And remember: You'll pay to receive emails REGARDLESS of whether or not you actually open or read them - because according to the phone companies, it's the transfer of the data that costs.
Solution: Speak to your operator and make sure everything web-related is switched off before you head to the airport!
My phone rings - unknown number.
Them: Hello, we'd like to offer you a better phone contract.
Me: Are you calling from [my mobile phone operator]?
Them: Mmmm.... so we can offer you a great reduction on your existing contract...
Me: So you ARE from [my mobile phone operator]?
Them: Mmmm.... so about that new contract...
Me: Sorry, was that a yes or a no?
Them: Let me tell you what it involves...
This goes on until I manage to extract the fact that they're a totally unrelated company that I've never heard of.
Sound familiar? These people often ‘allow you to believe' that they're from your existing operator. When you accept the ‘upgrade' they offer, you'll discover that you've actually agreed to an entirely new contract, with a different network. And unless you can cancel your original contract, you find yourself stumping up the cash for two contracts at once. This makes me angry!
Solution: A friend of mine, when confronted with real ‘third party' horrors, just says ‘excuse me a second, there's someone at the door' then leaves the phone on the table and walks off for an hour or so. I wouldn't advocate this... but I must say I'm tempted!
Sneaky provider tricks
Frankly, your phone provider is likely to milk you for all the cash they can, loyal customer or not. Sneaky phone tricks include:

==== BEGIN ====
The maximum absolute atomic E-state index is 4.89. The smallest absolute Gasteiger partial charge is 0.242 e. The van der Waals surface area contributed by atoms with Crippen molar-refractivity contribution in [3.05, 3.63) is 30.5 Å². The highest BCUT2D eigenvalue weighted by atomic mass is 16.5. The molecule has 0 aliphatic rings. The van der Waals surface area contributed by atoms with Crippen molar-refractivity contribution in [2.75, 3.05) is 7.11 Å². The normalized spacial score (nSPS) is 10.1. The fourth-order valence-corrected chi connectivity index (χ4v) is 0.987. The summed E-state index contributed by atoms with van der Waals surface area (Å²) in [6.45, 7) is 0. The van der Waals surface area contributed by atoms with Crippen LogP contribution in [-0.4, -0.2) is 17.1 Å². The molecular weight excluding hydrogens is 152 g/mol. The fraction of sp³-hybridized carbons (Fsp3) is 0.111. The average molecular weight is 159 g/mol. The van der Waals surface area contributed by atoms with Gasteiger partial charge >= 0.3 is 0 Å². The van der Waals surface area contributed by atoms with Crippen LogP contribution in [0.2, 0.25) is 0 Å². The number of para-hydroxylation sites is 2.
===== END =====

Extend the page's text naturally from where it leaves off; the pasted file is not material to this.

- Not making it clear that you're taking out a REALLY long (18 or 24 month) contract;
- Trying to get you to pay more for an upgrade you don't need-- when you're not even using up the minutes or texts you've already got;
- Giving you something for free (such as three months' insurance) but not making it clear that if you don't cancel it at exactly the right time, they'll start charging you.
- Offering ‘loyalty discounts' which aren't very loyal at all-- many expire after 12 months and you're back to paying the full whack.
Solution: Don't be pressured into accepting anything you're not 100% sure about. Take time out, think of all the questions you want to ask, then call them back when you're good and ready.
Hate receiving your mobile phone bill every month? Don’t put up and shut up – find out how to slash that bill and cut your costs!Do this goal
The cashback trap
Thankfully, this rip-off has been widely publicised. In a nutshell, if you don't send the right bit of paper back to your provider, at EXACTLY the right time, you probably won't get that month's cashback. Worst still, you may find that your WHOLE cashback set-up is voided and collapses - so you don't get any money back at all.
And even if you do follow all the complicated rules and adhere to the many clauses, it might take months to get your money.
Solution: Read Dodgy cashback phone deals slammed for tips on how to successfully claim the cashback you're entitled to.
Extra charges for paper billing
I'm sometimes not as vigilant as I should be. Having been with my phone provider for almost ten years, I discovered a small amount (around £1.50) on my monthly bill that I couldn't account for. When I asked what it was for, they told me it was the cost of the bill itself. Huh?
Because I hadn't expressed a preference, my provider had been sending me a breakdown of my calls every month and then charging me for the privilege. If they've been doing that for ten years, that means I'm c. £180 out of pocket. Urrgh.
Solution: Be more vigilant than I was! You can check bills online -- so you may decide you don't need detailed paper bills at all.